North Cascades - American Alpine Institute Class - July 2007

2 day private class + 1st day of Alpinism 2 class

Trip theme: Bugs or "I have a question"


Sunset over Samish Bay I didn't want to have to make this trip alone. I tried to get any number of people I had already climbed with to come along and I tried to find people on various Internet climbing forums that might be interested. Ultimately no one wanted to come with me so I did it by myself. The purpose of this trip was twofold. 1) Learn how to self rescue and rescue someone else after a crevasse fall; 2) Climb on more challenging terrain while learning proper protection techniques. Many folks in the forums suggested that I sign up for a class with the American Alpine Institute because their classes are primarily geared towards instruction as opposed to guiding. So after consulting with Shawn at AAI, we decided that the closest thing to what I wanted would be accomplished by having a 2 day private class covering glacier travel and crevasse rescue and then taking the standard Alpinism 2 class. Normally the 2 day private class would have been prohibitively expensive to take alone, but they worked with me to lower the price down to something more manageable.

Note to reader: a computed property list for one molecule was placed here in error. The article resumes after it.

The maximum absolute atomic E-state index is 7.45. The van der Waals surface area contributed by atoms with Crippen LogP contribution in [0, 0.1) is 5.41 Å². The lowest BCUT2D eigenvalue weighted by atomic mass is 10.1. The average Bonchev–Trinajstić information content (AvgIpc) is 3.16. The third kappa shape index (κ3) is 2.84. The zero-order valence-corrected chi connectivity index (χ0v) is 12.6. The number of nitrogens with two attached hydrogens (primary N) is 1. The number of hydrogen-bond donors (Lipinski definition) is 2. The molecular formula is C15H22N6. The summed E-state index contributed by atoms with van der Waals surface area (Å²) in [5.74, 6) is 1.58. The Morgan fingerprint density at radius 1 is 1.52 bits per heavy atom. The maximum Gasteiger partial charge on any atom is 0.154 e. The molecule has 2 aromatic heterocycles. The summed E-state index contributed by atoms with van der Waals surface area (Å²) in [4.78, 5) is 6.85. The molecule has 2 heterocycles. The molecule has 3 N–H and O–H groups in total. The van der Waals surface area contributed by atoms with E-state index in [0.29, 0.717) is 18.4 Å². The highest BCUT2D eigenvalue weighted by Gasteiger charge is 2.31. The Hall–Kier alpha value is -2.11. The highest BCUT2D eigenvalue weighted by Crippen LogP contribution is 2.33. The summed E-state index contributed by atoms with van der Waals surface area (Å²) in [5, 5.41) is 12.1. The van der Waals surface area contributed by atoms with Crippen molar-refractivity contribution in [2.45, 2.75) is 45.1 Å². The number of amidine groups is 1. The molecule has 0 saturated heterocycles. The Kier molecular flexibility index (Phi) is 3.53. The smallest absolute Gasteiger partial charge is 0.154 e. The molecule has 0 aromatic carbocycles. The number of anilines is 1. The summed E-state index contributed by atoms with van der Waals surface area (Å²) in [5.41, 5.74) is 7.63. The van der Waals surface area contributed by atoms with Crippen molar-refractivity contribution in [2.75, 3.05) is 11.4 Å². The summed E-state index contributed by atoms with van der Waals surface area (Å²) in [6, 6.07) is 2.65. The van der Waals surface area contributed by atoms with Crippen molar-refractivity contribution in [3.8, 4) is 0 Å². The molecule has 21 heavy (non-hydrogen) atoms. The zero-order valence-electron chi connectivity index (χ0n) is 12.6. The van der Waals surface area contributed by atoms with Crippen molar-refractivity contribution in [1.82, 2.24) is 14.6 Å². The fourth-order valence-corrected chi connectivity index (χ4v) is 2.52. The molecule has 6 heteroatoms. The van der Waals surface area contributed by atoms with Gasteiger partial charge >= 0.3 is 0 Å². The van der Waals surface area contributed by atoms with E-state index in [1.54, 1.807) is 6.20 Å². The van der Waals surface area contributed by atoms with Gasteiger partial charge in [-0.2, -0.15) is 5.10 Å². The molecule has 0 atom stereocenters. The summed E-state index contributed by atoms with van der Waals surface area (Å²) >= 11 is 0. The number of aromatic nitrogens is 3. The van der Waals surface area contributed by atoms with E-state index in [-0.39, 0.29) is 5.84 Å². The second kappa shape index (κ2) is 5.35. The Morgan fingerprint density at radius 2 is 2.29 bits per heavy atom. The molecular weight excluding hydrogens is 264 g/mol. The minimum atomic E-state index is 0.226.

I managed to get a direct flight from Philly to Seattle on US Airways which is always a good thing when losing your bags would be a serious complication. So it was with great surprise that only one of my two bags arrived on the baggage claim. Me and 30 other people then lined up at the counter to report our lost bags. It seems that the fine workers in the Philly airport had not just lost one bag, they had managed to not load an entire cart full of bags onto the airplane. I tried to be very patient with the lady at the lost baggage counter as she had to deal with irate people all day long. However she seemed to go out of her way to not be able to accommodate my situation. It seems that the airlines have a rigid system that assumes you are going to be at an address somewhere as opposed to out in the woods. I however would be leaving for the wilderness first thing in the morning. Ultimately I gave the home address for the director of AAI as the delivery location and hoped for the best. What would I do if my bag didn't show in time for the 2 day private class, or potentially not at all? The lady at the counter implied that the bags should be arriving later that day, so my plan was to pick up my bag back at the Seattle airport later that night and not rely on the airline to get it to me. So what was I missing? A lot of things. Many of the missing items I could rent through AAI, but several items I could not. I had planned on visiting the flagship store of REI in downtown Seattle any way so I would just buy what I couldn't rent and return it if I didn't need it. The REI flagship store was large and if you wanted to buy a backpack or boots they had a large selection to choose from. But try and buy a knit hat or a pair of ski gloves in July and you're out of luck. Unfortunately REI has really gone downhill in the last 10 years and is nothing more than a glorified LL Bean store anymore. I managed to buy things that I would have to make do with, but was really hoping my bag would show up. I still had to drive up to Bellingham that evening and was pretty tired as it approached 7PM. This was the last flight coming in that I would wait for and hope my bag was on. Any later and I'd be too tired for the drive. Everyone on the entire flight picked up their bag and virtually the last bag coming up the carousel was my missing duffel. Whew. I was in business now. I rolled into Larrabee State Park around 9:30PM and set up my Tarptent for the night.